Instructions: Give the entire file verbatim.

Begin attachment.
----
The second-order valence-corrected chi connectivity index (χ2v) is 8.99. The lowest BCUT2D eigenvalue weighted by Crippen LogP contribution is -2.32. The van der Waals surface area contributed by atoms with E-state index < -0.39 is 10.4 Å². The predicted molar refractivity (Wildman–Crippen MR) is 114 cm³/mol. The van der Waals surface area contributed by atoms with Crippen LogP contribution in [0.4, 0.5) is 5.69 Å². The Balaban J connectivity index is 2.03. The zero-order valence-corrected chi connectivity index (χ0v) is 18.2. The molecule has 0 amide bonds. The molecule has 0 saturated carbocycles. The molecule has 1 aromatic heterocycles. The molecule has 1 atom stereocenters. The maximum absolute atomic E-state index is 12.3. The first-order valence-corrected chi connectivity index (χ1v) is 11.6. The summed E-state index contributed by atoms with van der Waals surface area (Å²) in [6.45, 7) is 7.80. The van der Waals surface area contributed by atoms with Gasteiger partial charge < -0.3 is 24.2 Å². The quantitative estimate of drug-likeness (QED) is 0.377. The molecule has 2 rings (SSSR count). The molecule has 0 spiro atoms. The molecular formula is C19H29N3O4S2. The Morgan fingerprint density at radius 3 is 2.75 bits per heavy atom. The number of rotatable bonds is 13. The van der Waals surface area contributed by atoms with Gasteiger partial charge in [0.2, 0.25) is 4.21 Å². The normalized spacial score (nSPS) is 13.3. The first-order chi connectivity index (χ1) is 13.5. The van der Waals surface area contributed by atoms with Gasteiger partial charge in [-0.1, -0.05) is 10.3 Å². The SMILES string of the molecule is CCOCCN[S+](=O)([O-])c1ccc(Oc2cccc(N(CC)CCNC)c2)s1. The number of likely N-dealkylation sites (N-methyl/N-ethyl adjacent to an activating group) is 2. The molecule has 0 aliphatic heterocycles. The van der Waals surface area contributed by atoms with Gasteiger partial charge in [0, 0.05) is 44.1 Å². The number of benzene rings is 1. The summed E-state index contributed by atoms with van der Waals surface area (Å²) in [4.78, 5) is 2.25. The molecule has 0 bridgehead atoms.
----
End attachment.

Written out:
The second-order valence-corrected chi connectivity index (χ2v) is 8.99. The lowest BCUT2D eigenvalue weighted by Crippen LogP contribution is -2.32. The van der Waals surface area contributed by atoms with E-state index < -0.39 is 10.4 Å². The predicted molar refractivity (Wildman–Crippen MR) is 114 cm³/mol. The van der Waals surface area contributed by atoms with Crippen LogP contribution in [0.4, 0.5) is 5.69 Å². The Balaban J connectivity index is 2.03. The zero-order valence-corrected chi connectivity index (χ0v) is 18.2. The molecule has 0 amide bonds. The molecule has 0 saturated carbocycles. The molecule has 1 aromatic heterocycles. The molecule has 1 atom stereocenters. The maximum absolute atomic E-state index is 12.3. The first-order valence-corrected chi connectivity index (χ1v) is 11.6. The summed E-state index contributed by atoms with van der Waals surface area (Å²) in [6.45, 7) is 7.80. The van der Waals surface area contributed by atoms with Gasteiger partial charge < -0.3 is 24.2 Å². The quantitative estimate of drug-likeness (QED) is 0.377. The molecule has 2 rings (SSSR count). The molecule has 0 spiro atoms. The molecular formula is C19H29N3O4S2. The Morgan fingerprint density at radius 3 is 2.75 bits per heavy atom. The number of rotatable bonds is 13. The van der Waals surface area contributed by atoms with Gasteiger partial charge in [0.2, 0.25) is 4.21 Å². The normalized spacial score (nSPS) is 13.3. The first-order chi connectivity index (χ1) is 13.5. The van der Waals surface area contributed by atoms with Gasteiger partial charge in [-0.1, -0.05) is 10.3 Å². The SMILES string of the molecule is CCOCCN[S+](=O)([O-])c1ccc(Oc2cccc(N(CC)CCNC)c2)s1. The number of likely N-dealkylation sites (N-methyl/N-ethyl adjacent to an activating group) is 2. The molecule has 0 aliphatic heterocycles. The van der Waals surface area contributed by atoms with Gasteiger partial charge in [0, 0.05) is 44.1 Å². The number of benzene rings is 1. The summed E-state index contributed by atoms with van der Waals surface area (Å²) in [4.78, 5) is 2.25. The molecule has 0 bridgehead atoms.